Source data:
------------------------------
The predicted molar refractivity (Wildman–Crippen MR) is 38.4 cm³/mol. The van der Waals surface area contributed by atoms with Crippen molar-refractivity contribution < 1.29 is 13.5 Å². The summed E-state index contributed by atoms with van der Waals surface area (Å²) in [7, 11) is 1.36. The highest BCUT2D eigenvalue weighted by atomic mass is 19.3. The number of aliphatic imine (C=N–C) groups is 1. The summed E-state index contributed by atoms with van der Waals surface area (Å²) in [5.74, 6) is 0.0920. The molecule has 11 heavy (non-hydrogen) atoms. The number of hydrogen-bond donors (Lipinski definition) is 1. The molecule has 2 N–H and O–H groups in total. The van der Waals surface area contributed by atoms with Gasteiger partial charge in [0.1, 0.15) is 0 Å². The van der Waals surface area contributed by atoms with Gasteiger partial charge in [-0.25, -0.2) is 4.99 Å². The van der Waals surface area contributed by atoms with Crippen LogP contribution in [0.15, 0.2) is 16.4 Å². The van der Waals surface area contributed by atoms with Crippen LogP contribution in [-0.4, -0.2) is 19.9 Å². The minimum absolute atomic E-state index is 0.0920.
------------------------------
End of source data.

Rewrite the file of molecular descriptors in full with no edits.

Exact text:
The predicted molar refractivity (Wildman–Crippen MR) is 38.4 cm³/mol. The van der Waals surface area contributed by atoms with Crippen molar-refractivity contribution < 1.29 is 13.5 Å². The summed E-state index contributed by atoms with van der Waals surface area (Å²) in [7, 11) is 1.36. The highest BCUT2D eigenvalue weighted by atomic mass is 19.3. The number of aliphatic imine (C=N–C) groups is 1. The summed E-state index contributed by atoms with van der Waals surface area (Å²) in [5.74, 6) is 0.0920. The molecule has 11 heavy (non-hydrogen) atoms. The number of hydrogen-bond donors (Lipinski definition) is 1. The molecule has 2 N–H and O–H groups in total. The van der Waals surface area contributed by atoms with Gasteiger partial charge in [0.1, 0.15) is 0 Å². The van der Waals surface area contributed by atoms with Gasteiger partial charge in [-0.25, -0.2) is 4.99 Å². The van der Waals surface area contributed by atoms with Crippen LogP contribution in [0.15, 0.2) is 16.4 Å². The van der Waals surface area contributed by atoms with Crippen LogP contribution in [-0.4, -0.2) is 19.9 Å². The minimum absolute atomic E-state index is 0.0920.